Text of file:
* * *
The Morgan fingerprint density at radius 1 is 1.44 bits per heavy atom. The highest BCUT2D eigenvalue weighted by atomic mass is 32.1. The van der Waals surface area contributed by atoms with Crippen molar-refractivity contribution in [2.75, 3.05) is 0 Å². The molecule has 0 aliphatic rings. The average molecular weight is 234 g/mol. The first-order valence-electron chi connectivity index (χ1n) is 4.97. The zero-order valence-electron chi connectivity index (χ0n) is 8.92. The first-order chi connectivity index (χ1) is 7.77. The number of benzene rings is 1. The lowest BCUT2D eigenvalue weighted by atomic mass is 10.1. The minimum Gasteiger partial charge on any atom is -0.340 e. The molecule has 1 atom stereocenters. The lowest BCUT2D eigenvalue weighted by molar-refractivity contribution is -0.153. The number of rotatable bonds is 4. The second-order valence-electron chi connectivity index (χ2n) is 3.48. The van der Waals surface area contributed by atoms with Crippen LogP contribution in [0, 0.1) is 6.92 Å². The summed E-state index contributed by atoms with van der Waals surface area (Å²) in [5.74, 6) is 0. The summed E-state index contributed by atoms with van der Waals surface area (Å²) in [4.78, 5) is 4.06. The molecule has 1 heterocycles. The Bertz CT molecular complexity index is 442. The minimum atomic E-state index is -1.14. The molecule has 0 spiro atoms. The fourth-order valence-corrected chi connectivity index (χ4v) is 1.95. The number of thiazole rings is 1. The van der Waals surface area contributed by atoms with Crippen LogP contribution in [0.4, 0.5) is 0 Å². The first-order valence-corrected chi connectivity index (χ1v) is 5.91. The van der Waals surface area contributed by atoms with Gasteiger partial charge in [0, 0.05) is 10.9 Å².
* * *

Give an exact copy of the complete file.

The Morgan fingerprint density at radius 1 is 1.44 bits per heavy atom. The highest BCUT2D eigenvalue weighted by atomic mass is 32.1. The van der Waals surface area contributed by atoms with Crippen molar-refractivity contribution in [2.75, 3.05) is 0 Å². The molecule has 0 aliphatic rings. The average molecular weight is 234 g/mol. The first-order valence-electron chi connectivity index (χ1n) is 4.97. The zero-order valence-electron chi connectivity index (χ0n) is 8.92. The first-order chi connectivity index (χ1) is 7.77. The number of benzene rings is 1. The lowest BCUT2D eigenvalue weighted by atomic mass is 10.1. The minimum Gasteiger partial charge on any atom is -0.340 e. The molecule has 1 atom stereocenters. The lowest BCUT2D eigenvalue weighted by molar-refractivity contribution is -0.153. The number of rotatable bonds is 4. The second-order valence-electron chi connectivity index (χ2n) is 3.48. The van der Waals surface area contributed by atoms with Crippen LogP contribution in [0, 0.1) is 6.92 Å². The summed E-state index contributed by atoms with van der Waals surface area (Å²) in [5.74, 6) is 0. The summed E-state index contributed by atoms with van der Waals surface area (Å²) in [4.78, 5) is 4.06. The molecule has 1 heterocycles. The Bertz CT molecular complexity index is 442. The minimum atomic E-state index is -1.14. The molecule has 0 spiro atoms. The fourth-order valence-corrected chi connectivity index (χ4v) is 1.95. The number of thiazole rings is 1. The van der Waals surface area contributed by atoms with Crippen LogP contribution in [0.4, 0.5) is 0 Å². The first-order valence-corrected chi connectivity index (χ1v) is 5.91. The van der Waals surface area contributed by atoms with Gasteiger partial charge in [0, 0.05) is 10.9 Å².